Bioengineering at Notre Dame
Building bridges, designing manufacturing systems, studying the aerodynamic
properties of airplanes, and developing more powerful, more efficient engines … those
are the types of activities traditionally considered part of the realm
of engineering. “Engineers don’t work with living systems.
That’s the job of biologists.” Or is it? According to the Obligation
of an Engineer pledge, similar in nature to the Hippocratic oath taken
by physicians, an engineer promises to uphold the standards and dignity
of the profession and to serve humanity by making the best use of his or
her talents and the Earth’s resources. The pledge places no limits
on how an engineer can contribute.
What engineers, physicians, and biologists are finding is that, working together,
they can make a greater difference in the lives of people around the world
than by working separately. The unique skills and perspective offered by
each group are evident in the many multidisciplinary collaborations taking
place around the world.
Curricula, at Notre Dame and other universities across America, are also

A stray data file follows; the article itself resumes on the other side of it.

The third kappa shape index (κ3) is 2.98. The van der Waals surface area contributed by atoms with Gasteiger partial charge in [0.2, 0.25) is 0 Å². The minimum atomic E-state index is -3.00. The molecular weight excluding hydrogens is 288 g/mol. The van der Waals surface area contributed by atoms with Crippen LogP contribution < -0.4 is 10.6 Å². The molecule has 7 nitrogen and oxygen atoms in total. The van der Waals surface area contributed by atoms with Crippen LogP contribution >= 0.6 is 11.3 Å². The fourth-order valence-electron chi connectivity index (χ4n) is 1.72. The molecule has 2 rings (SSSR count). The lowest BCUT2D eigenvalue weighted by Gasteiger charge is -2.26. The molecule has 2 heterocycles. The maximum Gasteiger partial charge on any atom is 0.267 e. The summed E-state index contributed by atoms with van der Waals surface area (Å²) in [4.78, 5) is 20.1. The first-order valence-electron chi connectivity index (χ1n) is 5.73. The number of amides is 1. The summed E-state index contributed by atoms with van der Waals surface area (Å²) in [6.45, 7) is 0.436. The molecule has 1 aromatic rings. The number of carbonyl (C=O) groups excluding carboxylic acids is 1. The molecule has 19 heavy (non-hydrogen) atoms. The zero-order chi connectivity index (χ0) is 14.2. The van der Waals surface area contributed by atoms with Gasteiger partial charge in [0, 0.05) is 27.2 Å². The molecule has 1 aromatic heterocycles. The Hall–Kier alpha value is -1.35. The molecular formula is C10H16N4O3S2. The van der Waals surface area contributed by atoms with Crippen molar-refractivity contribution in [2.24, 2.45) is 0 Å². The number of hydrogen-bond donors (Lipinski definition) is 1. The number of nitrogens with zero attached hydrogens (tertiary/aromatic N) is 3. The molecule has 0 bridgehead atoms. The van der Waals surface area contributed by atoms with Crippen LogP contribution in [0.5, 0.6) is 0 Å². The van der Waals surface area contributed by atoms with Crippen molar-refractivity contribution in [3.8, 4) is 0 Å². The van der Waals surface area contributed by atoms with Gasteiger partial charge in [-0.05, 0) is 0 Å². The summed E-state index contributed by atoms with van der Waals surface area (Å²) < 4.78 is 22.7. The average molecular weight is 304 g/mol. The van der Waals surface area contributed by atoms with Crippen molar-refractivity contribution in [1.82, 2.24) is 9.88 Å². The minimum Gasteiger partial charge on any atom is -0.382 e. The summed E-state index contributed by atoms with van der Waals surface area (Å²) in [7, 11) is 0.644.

changing to reflect the need for engineers to better understand the life
sciences and for biologists to better understand engineering and systems.
Traditional mind-sets are evolving, opening a world of possibilities and
The effort has only just begun, but the progress that has already been made
is staggering. The medical advances that have occurred, and those that are
on the verge of clinical studies and implementation, show that the lines
between engineering and biology, between medicine and mechanics, do not run
perpendicular to one another with a single intersecting point, one called
bioengineering. Rather, they are intertwined and will prove more and more
complementary to one another in the future, a future that offers a much higher
quality of life for everyone.